“How did I get this so right?” Ferry asks. “What is it?”

The answer is ‘Mother of Pearl’ was the song Bryan Ferry was born to write. However, it also marked the conclusion of the dream leading up to it.


The temperamental and competing tensions in Ferry’s writing – so perfectly captured in ‘Mother of Pearl’ – are playfully noted in an article published by glam photographer extraordinaire Mick Rock (Bowie, Queen, Roxy) reprinted for your entertainment below. The quotes and article confirms Ferry’s “outsider” designation (“not a social creature”) while also laying bare the full-throttle life-style Ferry was enjoying in late ’73/74. In addition are some germane comments by Brian Eno regarding the influence of The Velvet Underground on Roxy Music.

Enjoy! Have fun during these summer months. Be safe, be good, and see you soon for the tour-de-force  ‘Mother of Pearl’ Comedown (Part 2).

[My work] is the only thing I have any pride in, I suppose, because I’m not much of a social creature. Therefore, my work has to stand for everything I’m about really.

Bryan Ferry


“Get the picture?”

Oh well Bryan’s really drunk, and you can see the waitress is poised at the side. That was taken at Biba’s. Biba’s for a while—there was a lady called Barbara Hulanicki and her husband floating around London with their little shop, and they took over this great department store that had closed down—but right at the top they would have something that they called The Rainbow Room—I mean there have been other Rainbow Rooms, I know, including in New York—but that was The Rainbow Room, and right at the top of the building they would have these great parties, and people played there too, The [New York] Dolls, The Pointer Sisters, Screaming Lord Sutch, Albert King… they would have all these great performers, and all the fashionable people of that glammy London scene would show up including Bryan Ferry and Amanda Lear.

And people like that picture, partly because he’s fucking drunk and you can see it.”


Eno on the Velvets: here

You first heard the Velvets on John Peel’s radio show while you were at Winchester School of Art in the 60s. What impact did that have?

Within the first few moments, I thought, “Okay, this is important.” I could hear the La Monte Young influence, the sort of drone thing that John Cale was doing on the viola. I think I heard Heroin first. So I bought that album [The Velvet Underground & Nico, 1967], which not many other people did at the time. It might be hard for some people to understand, but they were a big influence on Roxy Music. Bryan [Ferry] liked them as well and we both knew about their connection with Andy Warhol, which gave them a sort of cultural position.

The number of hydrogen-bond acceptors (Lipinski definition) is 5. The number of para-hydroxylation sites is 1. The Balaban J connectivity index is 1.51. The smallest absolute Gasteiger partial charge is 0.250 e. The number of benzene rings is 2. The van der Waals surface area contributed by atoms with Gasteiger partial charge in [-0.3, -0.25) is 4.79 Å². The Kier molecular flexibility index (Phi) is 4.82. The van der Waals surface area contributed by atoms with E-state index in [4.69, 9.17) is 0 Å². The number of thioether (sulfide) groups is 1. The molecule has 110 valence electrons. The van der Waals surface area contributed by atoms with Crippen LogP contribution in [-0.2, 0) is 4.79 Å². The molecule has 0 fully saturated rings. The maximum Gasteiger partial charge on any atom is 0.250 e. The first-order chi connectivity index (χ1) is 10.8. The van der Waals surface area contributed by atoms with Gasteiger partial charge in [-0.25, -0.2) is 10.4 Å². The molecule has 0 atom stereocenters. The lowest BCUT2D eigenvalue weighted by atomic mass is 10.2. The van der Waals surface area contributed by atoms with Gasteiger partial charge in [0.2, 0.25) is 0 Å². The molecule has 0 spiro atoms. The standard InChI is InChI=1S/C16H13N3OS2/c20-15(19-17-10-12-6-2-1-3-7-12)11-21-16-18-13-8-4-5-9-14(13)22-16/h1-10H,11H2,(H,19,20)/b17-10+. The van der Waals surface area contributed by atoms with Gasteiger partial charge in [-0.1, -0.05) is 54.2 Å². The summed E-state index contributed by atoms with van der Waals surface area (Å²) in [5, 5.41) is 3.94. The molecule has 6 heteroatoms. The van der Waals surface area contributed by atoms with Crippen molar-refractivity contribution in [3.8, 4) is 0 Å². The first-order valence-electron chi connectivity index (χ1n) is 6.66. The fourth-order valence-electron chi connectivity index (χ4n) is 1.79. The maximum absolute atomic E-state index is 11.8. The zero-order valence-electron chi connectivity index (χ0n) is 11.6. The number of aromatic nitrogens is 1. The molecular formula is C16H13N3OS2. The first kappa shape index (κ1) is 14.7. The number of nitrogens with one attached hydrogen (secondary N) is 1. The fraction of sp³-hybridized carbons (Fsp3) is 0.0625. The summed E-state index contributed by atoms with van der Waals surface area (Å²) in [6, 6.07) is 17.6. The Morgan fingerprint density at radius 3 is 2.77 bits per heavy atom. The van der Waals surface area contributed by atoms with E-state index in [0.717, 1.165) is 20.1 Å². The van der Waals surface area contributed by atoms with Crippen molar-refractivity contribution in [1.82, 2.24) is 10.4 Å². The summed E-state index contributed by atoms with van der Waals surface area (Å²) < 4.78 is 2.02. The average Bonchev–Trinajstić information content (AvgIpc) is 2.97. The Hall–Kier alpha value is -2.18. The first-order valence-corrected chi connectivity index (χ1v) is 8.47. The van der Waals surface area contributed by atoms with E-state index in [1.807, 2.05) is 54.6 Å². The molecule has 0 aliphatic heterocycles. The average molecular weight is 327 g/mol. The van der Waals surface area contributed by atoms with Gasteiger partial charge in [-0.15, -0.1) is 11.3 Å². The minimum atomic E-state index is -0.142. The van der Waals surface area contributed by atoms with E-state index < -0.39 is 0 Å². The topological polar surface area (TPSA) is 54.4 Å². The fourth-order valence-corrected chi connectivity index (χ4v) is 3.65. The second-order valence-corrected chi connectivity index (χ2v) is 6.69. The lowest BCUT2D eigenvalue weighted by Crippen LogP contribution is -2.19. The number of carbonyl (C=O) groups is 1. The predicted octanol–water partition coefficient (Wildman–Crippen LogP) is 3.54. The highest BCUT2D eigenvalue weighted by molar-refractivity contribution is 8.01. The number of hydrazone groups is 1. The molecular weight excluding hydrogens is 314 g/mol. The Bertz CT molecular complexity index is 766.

When we started Roxy, rock’n’roll was really 15 years old. And in that time you had the whole of doo-wop, Elvis, the Liverpool scene, psychedelia, Frank Zappa, Captain Beefheart, this incredible compression of all that stuff. The history of the music form was already substantial enough to draw from.

We were pop artists in the little ‘p’ and big ‘P’ sense. Bryan had studied with Richard Hamilton at Newcastle, who people often say is the father of Pop Art, and I’d been tutored by one of his most brilliant students, Roy Ascott. So we both had that connection to the idea that culture was its own subject, as it were, and kept redigesting itself all the time. And that wasn’t an idea you were supposed to like back then. That’s what The Velvet Underground represented to me. They sort of endorsed all those things that people had said were wrong about pop music.

A few years after that first [VU] album, when I heard some of the other things, I thought they were too close to what I wanted to do at the time. I just thought, ‘Oh God, I mustn’t listen to this

Bryan Ferry


A Song For Europe

A Song for Europe (Ferry/Mackay), 1973
A Song for Europe, lyric

‘Stranded’ moved us into different territory.
Phil Manzanera

In early Fall 1973, just before the recording of The Third Roxy Music Album Stranded, the members of Roxy Music were reviewing career options: continue working under the successful group banner (highly recommended), or disband and pursue solo careers (recommended only if your name is Bryan Ferry). Phil Manzanera voted to continue (“I hadn’t had my fill yet of being in a rock n roll band yet”). Andy Mackay was skeptical and considered joining Mott the Hoople (not recommended). Bryan Ferry knuckled down and said Roxy would only continue “on his terms” (“I’d been nursing the idea for Roxy since 1964-65,” he told the NME, confirming authorship). The outcome was a mix of compromise and creative fiscal necessity: management pointed the lads in the direction of Brian Eno and Basing Street Studios in order to kick-start solo careers (Mackay didn’t waste a second, recording In Search of Eddie Riff at the studio with Paul, Eddie, Phil and Eno). They were also encouraged to work with Ferry on composing and recording the new Roxy album. Manzanera offered the music for ‘Amazona‘ and received a co-credit and solid reviews. Mackay offered the music for ‘A Song for Europe‘ and created an instant Roxy Music classic. (Oh, and a co-credit too). Compromise, evidently, had worked.